How to Become the Next Skiing Champion
Dreaming of becoming the next Bode Miller or Glen Plake? It only takes dedication many hours on the mountain and placing at the top of a few Extreme or World Cup competitions.
Resort ClubsThe Fédération Internationale de Ski, abbreviated in all languages as FIS, presides over all Olympic ski disciplines. Each country has its own governing body for Olympic qualifying ski events and membership is open to anyone. Ruling over alpine skiing, snowboarding, cross-country, Nordic jumping, disabled and freestyle disciplines each organization sponsors regional events and FIS sanctioned races.
Racers train to become national ski team members by attending ski academies or training with ski resort sponsored racing clubs. All racers must be national ski organization members, and compete regionally by age group. Top finishers in each division advance to national championships such as the FIS Junior World Championships, Europa Cup, Nor Am Cup, USA Alpine World Cup, FIS World Cup and the biannual FIS Alpine Ski World Championships. Invitations to various levels of the national ski teams, development teams and A and B teams, are given at the coaches discretion to competitors who finish top seat at a number of championship races and accumulate the most points. Top ski team members get to compete at the Olympic Winter Games, but the internationally recognized best men’s and women’s skiers accumulate the most points overall at the annual World Cup events.
Ski AcademiesAmerican high schools located near ski areas often have ski teams that race against other regional high schools for state titles. Additionally, individual racers can be USSA members (the US’s national ski organization) and race at USSA and FIS sanctioned events to receive world rankings and US Ski Team invitations. However, because the schools focus on standard state academics, racers do not have much time on the hill, and coaching staff is limited, thus students have to work much harder to be viable competitors.
Worldwide ski academies board athletes offering college preparatory classroom lessons and tutored academics while internationally acclaimed coaches train daily and support athletes at national ski organization and FIS sanctioned races. While most ski academies offer college prep courses, and college placement, the FIS Academy offers an Athlete Certificate, sport-specific university degree or a specialized MBA, in addition to standard college preparatory classes. Britain oversees the academics of its academies that board kids in Austria and France. North American academies offer boarding and day school attendance at mountains across the continent from Red Mountain Racers Ski Academy in BC, Canada to Burke Mountain Academy in East Burke, VT.
Extreme RacingFor some of us, the Olympics are just a gate dream, but freeskiing holds promise. In 1996, the International Free Skiers Association (IFSA) North American Division was established to govern the sport of competitive freeskiing, followed two years later by the European Division. Freeskiing includes all alternative aspects of alpine sports, skiing and snowboarding, including off-piste freeriding, skiercross and slopestyle—terrain parks, and half pipes. Adult and junior Extreme Freeskiing competitors race off-piste and are judged in five categories. Line Choice, the difficulty of decent based on steepness, exposure, air, snow and course conditions; Aggressiveness/Attack demonstrating energy in the descent of their chosen line.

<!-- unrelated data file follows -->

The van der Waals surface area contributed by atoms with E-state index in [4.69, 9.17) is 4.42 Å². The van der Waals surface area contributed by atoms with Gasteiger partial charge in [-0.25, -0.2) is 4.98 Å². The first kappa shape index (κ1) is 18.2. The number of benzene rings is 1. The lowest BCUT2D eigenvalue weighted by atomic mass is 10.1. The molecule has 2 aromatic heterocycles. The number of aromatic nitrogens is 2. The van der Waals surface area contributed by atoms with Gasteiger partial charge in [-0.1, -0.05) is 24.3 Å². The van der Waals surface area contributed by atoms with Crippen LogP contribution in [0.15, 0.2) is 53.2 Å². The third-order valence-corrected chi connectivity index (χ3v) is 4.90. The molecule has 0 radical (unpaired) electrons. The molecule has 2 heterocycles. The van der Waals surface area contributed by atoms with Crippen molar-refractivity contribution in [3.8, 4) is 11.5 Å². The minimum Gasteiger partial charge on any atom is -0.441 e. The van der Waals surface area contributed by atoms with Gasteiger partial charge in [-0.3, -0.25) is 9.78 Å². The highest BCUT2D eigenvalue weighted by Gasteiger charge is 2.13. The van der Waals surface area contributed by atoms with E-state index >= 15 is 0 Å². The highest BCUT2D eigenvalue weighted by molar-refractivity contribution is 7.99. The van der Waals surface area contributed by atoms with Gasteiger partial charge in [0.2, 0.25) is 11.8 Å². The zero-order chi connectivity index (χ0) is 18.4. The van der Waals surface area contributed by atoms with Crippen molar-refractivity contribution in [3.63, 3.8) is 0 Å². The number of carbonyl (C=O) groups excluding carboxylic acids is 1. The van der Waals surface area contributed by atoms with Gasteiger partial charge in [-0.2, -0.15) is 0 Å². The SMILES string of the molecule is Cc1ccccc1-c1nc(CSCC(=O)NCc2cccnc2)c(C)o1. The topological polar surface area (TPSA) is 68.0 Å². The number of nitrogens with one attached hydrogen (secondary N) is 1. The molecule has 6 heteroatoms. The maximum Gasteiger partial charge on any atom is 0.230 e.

Form and Technique describe the racer’s style and turn quality, and Fluidity is the competitor’s ability to descend their line with continuity, pace and smooth transitions without stopping or falling. Finally, all competitors must maintain Control throughout their run. The US Freeskiing Series, Freeskiing Would Tour and other localized events are open to anyone, however as of yet, there is no final event to determine the best of the best.
Nine to thirteen year old freestylers can show off their tricks at the Sports Illustrated’s Kids Next Snow Search series. With more than 70 half-pipe and terrain park qualifying events leading to the Sports Illustrated Championship, twenty-five of the best athletes receive honorary recognition as the Sports Illustrated KIDS Next Snow Team. Though not an IFSA recognized competition, it exposes kids to the exciting world of winter sports and introduces them to freestyle competitions.
For the rest of us weekend racers, we can join our local mountain’s ski club or various training camps. Many ski schools, from Treble Cone Race Academy in Wanakam, New Zealand to the Club de ski Camp Fortune Ski Club, in Canada, offer week or month long clinics specifically for gate or big mountain training.
Perhaps someday we too will be noticed for our moves on the mountain and asked to join the team. Racing gates or hucking cliffs in a nationally or internationally recognized competition can add a thrill to a day on the slopes, validating your abilities and hopefully put a trophy in the case.